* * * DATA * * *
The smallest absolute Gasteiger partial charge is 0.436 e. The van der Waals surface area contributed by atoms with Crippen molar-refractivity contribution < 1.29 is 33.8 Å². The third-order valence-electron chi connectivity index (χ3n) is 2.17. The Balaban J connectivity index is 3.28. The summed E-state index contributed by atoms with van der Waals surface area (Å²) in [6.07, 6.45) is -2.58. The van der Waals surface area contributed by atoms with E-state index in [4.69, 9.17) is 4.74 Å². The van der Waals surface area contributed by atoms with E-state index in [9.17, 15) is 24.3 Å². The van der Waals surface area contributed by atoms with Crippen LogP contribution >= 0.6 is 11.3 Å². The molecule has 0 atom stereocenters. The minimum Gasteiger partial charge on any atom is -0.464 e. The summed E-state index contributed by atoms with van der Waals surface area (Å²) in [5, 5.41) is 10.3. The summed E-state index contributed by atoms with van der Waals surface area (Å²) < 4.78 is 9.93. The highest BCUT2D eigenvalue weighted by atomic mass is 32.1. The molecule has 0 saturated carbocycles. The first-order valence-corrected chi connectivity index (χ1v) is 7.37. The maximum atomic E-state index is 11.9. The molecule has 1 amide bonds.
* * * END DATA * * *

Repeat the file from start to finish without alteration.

The smallest absolute Gasteiger partial charge is 0.436 e. The van der Waals surface area contributed by atoms with Crippen molar-refractivity contribution < 1.29 is 33.8 Å². The third-order valence-electron chi connectivity index (χ3n) is 2.17. The Balaban J connectivity index is 3.28. The summed E-state index contributed by atoms with van der Waals surface area (Å²) in [6.07, 6.45) is -2.58. The van der Waals surface area contributed by atoms with E-state index in [4.69, 9.17) is 4.74 Å². The van der Waals surface area contributed by atoms with E-state index in [9.17, 15) is 24.3 Å². The van der Waals surface area contributed by atoms with Crippen LogP contribution >= 0.6 is 11.3 Å². The molecule has 0 atom stereocenters. The minimum Gasteiger partial charge on any atom is -0.464 e. The summed E-state index contributed by atoms with van der Waals surface area (Å²) in [5, 5.41) is 10.3. The summed E-state index contributed by atoms with van der Waals surface area (Å²) < 4.78 is 9.93. The highest BCUT2D eigenvalue weighted by atomic mass is 32.1. The molecule has 0 saturated carbocycles. The first-order valence-corrected chi connectivity index (χ1v) is 7.37. The maximum atomic E-state index is 11.9. The molecule has 1 amide bonds.